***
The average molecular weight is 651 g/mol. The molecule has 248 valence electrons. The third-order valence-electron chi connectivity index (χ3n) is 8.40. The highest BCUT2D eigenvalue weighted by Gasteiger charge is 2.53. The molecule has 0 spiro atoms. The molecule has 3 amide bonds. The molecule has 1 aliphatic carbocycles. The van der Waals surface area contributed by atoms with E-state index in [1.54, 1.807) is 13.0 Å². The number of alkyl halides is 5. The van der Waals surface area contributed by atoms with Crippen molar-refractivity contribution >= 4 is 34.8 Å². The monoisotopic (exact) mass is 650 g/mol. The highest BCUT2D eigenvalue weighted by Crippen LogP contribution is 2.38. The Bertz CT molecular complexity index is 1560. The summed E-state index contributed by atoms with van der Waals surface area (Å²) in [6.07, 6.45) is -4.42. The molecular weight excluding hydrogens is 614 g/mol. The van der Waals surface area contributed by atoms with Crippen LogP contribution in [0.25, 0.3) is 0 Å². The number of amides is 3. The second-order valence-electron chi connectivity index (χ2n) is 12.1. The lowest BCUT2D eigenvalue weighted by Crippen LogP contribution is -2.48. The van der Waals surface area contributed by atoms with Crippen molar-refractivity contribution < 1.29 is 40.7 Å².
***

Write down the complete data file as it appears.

The average molecular weight is 651 g/mol. The molecule has 248 valence electrons. The third-order valence-electron chi connectivity index (χ3n) is 8.40. The highest BCUT2D eigenvalue weighted by Gasteiger charge is 2.53. The molecule has 0 spiro atoms. The molecule has 3 amide bonds. The molecule has 1 aliphatic carbocycles. The van der Waals surface area contributed by atoms with E-state index in [1.54, 1.807) is 13.0 Å². The number of alkyl halides is 5. The van der Waals surface area contributed by atoms with Crippen molar-refractivity contribution >= 4 is 34.8 Å². The monoisotopic (exact) mass is 650 g/mol. The highest BCUT2D eigenvalue weighted by Crippen LogP contribution is 2.38. The Bertz CT molecular complexity index is 1560. The summed E-state index contributed by atoms with van der Waals surface area (Å²) in [6.07, 6.45) is -4.42. The molecular weight excluding hydrogens is 614 g/mol. The van der Waals surface area contributed by atoms with Crippen LogP contribution in [0.25, 0.3) is 0 Å². The number of amides is 3. The second-order valence-electron chi connectivity index (χ2n) is 12.1. The lowest BCUT2D eigenvalue weighted by Crippen LogP contribution is -2.48. The van der Waals surface area contributed by atoms with Crippen molar-refractivity contribution < 1.29 is 40.7 Å².